With great sincerity and love they told him that to delay things would open the doors for the adversary and for personal doubts that would rob him of his decision.  Allowing procrastination to root would be the beginning of the end.   They knelt and prayed with him to help him understand Heavenly Father’s plan for his spiritual and eternal life – and that the decisions of today, this very day mattered.

To their great joy, all their prayers were immediately answered.  He was baptized a few days later, just before his move.  At this time he is doing very well as a new convert.

It is the same with us: Not to decide is to decide.  How do we apply that knowledge to the countless small decisions that go with creating and maintaining a healthy weight?


Number One: By being willing to turn to the Lord in prayer as this investigator was. 

Number Two: By willing to accept that today, this very day does make a difference, as does this one brownie.  (Please remember, as always, that there’s always room for a treat – we just make sure that they are included intentionally, and not mindlessly or compulsively.  (For me that means eating it with other people, sitting down.  Eating highly processed, refined, high-fat, high-sugar foods alone, while standing or walking around are key indicators that this is not a planned treat!)

Number Three:  By finding the good example of someone you admire to follow!

For my old roommate, her inspiration came with a visit to a friend who also had a houseful of small children and a weight challenge that she was mastering.  Sarah wondered how she had managed to be pretty much the same size after having five children.

Her friend made the astute observation:  “I have only one life to live and only one body for that one life.”   So she made time to eat a smart breakfast. 

During the day, with all the little peanut butter and jelly sandwich leftovers, bites, licks and tastes that come with living with small children, she quickly removed them to the trash can while saying “My body is not a trash can!  My body is not a trash can!” 

When eating out, she passed on the bread basket, left food on her plate, asked for a doggie bag, and opted for the child-sized ice cream cones.  At the playground, instead of sitting and chatting on the bench, she got up and was active with the children.  They parked at the far end of the parking lot and did all the little things that burn all the little calories – and had a wonderful time!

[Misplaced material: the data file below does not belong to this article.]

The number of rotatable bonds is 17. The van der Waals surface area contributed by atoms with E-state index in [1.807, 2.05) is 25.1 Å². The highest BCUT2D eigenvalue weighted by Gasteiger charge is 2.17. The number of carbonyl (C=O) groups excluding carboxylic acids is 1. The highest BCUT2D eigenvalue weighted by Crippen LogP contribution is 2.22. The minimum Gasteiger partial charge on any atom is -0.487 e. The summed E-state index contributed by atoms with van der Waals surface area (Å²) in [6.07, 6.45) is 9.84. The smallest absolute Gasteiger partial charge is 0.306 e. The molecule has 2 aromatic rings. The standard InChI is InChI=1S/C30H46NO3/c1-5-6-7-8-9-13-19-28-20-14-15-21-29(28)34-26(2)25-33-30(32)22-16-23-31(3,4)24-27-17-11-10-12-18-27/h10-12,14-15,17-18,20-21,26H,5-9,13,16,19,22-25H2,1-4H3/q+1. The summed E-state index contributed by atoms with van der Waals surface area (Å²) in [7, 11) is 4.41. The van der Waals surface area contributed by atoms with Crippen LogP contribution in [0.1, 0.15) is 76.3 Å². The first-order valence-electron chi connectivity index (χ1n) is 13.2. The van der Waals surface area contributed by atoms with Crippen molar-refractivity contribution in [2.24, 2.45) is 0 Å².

Sarah came home from her trip a pound or two lighter in both body and in spirit with the lift this friend had provided.

What about you?  Is there a friend who enjoys health and makes health choices that you admire?  Although some are naturally slender, most of us, especially as we get older, must make healthy eating a genuine priority to create and maintain a healthy weight.  Spend a few moments thinking of this individual; let his or her good habits be an inspiration. 

Then think of those two missionaries filled with the spirit saying “Today!  Today!” There is a joy that comes from accepting the truth that yesterday is gone, tomorrow has not arrived, but today is a gift, even the precious present, to make wise choices that bring a healthy tomorrow. 

Today’s Empowerment: “I have only one life to live and only one body for that one life.  I have made a decision  to make healthy choices for the next 24 hours.”

Today’s Recipe:  Green Greek Rice
This is delicious – and such a nice change.  Enjoy with a Boca Burger or grilled fish.

Green Greek Rice
(Serves 6 at 250 Calories – about 1 cup per serving)


1 tsp. olive oil
4 onions
One 10 oz. pkg. frozen spinach, thawed
1 cup long grain white rice
2 cups low-sodium vegetable broth
1/4 tsp. black pepper
1/4 cup crumbled feta cheese
10 pitted small black olives, halved
4 lemon slices

Preheat oven to 350.  In a large skillet, Saut onions in oil, stirring as needed until softened.  Add spinach, rice, broth and pepper.  Transfer to a baking dish.  Bake, covered, until the rice is tender and most of the liquid is absorbed, about 1 hour.  Serve with olives and feta cheese sprinkled on top and garnished with lemon slices.

(5 g Dietary Fiber; 250 calories; 4 g Fat; 69 g Carbs)